The voluntary sector and Muslim prisoners
This is a guest post by Raheel Mohammed Director of Maslaha, an organisation which seeks to change and challenge the conditions that create inequalities for Muslim communities in areas such as education, gender, criminal justice, health, negative media coverage and a continued climate of Islamophobia.
Maslaha’s report, Time to End the Silence: the experience of Muslims in the prison system, shows in stark detail how Muslims in prison face racism which obstructs them from practising their religion and prevents them from accessing vital services such as mental health programmes. At this moment of crisis, these factors suddenly become urgent and potentially life threatening.
The fact that BAME communities may be disproportionality falling ill due to coronavirus adds a new urgency to Muslims in prison whose numbers have more than doubled over the past 17 years. In 2002 there were 5,502 Muslims in prison, by 2019 this had risen to 13,341. According to government figures 40% are Asian, 29% are black, 16% are white and 9% are mixed.
As a significant proportion of Muslim prisoners are from a BAME background, they are potentially more at risk from contracting the coronavirus in the crowded and often unsanitary conditions of a prison.
The aim of this project is to understand how the voluntary sector works within the prison system to meet the needs of Muslim prisoners. How accessible are these services and is there an understanding from within the voluntary sector of cultural and religious diversity in the delivery of these services?
In order to explore these issues we ran focus groups and interviewed individuals both in and outside of prison working with the Samaritans, family services organisation Pact, the Prisoners’ Education Trust and rehabilitation charity Switchback. Between them they cover a range of services across a number of prisons delivering vital support which incorporates mental health, family and prisoner support, education and pathways to rebuilding lives following release.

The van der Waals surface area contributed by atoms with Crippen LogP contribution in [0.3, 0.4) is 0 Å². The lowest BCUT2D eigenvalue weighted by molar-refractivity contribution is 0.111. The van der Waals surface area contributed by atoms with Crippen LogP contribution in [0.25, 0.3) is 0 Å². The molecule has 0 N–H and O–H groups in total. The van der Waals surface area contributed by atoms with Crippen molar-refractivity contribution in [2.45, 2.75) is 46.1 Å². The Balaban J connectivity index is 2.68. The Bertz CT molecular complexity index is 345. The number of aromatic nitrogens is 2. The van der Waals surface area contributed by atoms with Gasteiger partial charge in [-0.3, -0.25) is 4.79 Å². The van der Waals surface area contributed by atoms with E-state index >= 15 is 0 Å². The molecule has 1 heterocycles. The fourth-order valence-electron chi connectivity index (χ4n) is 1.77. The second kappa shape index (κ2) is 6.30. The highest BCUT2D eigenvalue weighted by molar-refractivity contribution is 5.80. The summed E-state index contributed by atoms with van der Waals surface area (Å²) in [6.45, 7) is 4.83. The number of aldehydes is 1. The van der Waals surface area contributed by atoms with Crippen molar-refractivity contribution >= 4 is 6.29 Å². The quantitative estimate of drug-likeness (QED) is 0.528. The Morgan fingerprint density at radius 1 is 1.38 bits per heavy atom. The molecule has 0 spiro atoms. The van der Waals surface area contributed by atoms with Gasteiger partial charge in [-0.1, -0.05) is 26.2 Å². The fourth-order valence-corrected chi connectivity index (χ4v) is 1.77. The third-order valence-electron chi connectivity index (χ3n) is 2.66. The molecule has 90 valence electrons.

It has become clear during this project that the voluntary sector should not just be concerned about improving cultural diversity training but should also understand how services are operating in an environment where Muslim men and women are seen as objects of risk and are the victims of racism. In the course of this work what has also become clear is the distance that exists between the view of the prison system which often sees Islam as a risk factor and a link to extremism, and the charities we worked with, which saw religion as a positive; an important anchor to support Muslims in the criminal justice system.
This report shows clearly that where the voluntary sector recognises the importance of religious needs and makes practical changes to the delivery of its service to meet them, this can have huge benefits for Muslim men and women in prison. This report also shows how the prison system is failing to deliver on its mandatory instructions when it comes to the treatment of Muslims and how this can obstruct the services charities are trying to provide, placing an additional burden and responsibility on the work of the voluntary sector.